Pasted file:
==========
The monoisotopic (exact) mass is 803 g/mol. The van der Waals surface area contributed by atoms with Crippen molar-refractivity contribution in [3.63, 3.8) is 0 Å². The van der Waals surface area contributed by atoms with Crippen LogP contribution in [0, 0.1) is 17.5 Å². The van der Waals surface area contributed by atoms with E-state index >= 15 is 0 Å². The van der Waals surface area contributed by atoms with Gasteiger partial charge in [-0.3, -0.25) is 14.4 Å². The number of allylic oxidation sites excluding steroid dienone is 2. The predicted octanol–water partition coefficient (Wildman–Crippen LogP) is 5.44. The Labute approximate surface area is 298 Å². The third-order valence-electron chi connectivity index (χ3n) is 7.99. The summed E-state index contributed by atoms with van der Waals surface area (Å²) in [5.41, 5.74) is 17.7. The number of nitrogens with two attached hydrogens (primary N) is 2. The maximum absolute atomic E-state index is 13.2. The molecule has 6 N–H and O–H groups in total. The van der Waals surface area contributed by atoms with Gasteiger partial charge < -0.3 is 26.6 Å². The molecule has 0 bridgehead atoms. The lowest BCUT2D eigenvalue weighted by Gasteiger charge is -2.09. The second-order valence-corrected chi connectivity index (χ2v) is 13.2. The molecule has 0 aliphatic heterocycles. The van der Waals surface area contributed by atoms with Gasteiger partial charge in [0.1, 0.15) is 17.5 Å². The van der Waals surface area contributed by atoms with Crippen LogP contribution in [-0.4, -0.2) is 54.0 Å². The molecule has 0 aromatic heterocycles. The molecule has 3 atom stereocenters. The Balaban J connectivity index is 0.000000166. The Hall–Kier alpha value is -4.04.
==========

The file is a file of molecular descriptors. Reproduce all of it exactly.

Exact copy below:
The monoisotopic (exact) mass is 803 g/mol. The van der Waals surface area contributed by atoms with Crippen molar-refractivity contribution in [3.63, 3.8) is 0 Å². The van der Waals surface area contributed by atoms with Crippen LogP contribution in [0, 0.1) is 17.5 Å². The van der Waals surface area contributed by atoms with E-state index >= 15 is 0 Å². The van der Waals surface area contributed by atoms with Gasteiger partial charge in [-0.3, -0.25) is 14.4 Å². The number of allylic oxidation sites excluding steroid dienone is 2. The predicted octanol–water partition coefficient (Wildman–Crippen LogP) is 5.44. The Labute approximate surface area is 298 Å². The third-order valence-electron chi connectivity index (χ3n) is 7.99. The summed E-state index contributed by atoms with van der Waals surface area (Å²) in [5.41, 5.74) is 17.7. The number of nitrogens with two attached hydrogens (primary N) is 2. The maximum absolute atomic E-state index is 13.2. The molecule has 6 N–H and O–H groups in total. The van der Waals surface area contributed by atoms with Gasteiger partial charge < -0.3 is 26.6 Å². The molecule has 0 bridgehead atoms. The lowest BCUT2D eigenvalue weighted by Gasteiger charge is -2.09. The second-order valence-corrected chi connectivity index (χ2v) is 13.2. The molecule has 0 aliphatic heterocycles. The van der Waals surface area contributed by atoms with Gasteiger partial charge in [0.1, 0.15) is 17.5 Å². The van der Waals surface area contributed by atoms with Crippen LogP contribution in [-0.4, -0.2) is 54.0 Å². The molecule has 0 aromatic heterocycles. The molecule has 3 atom stereocenters. The Balaban J connectivity index is 0.000000166. The Hall–Kier alpha value is -4.04.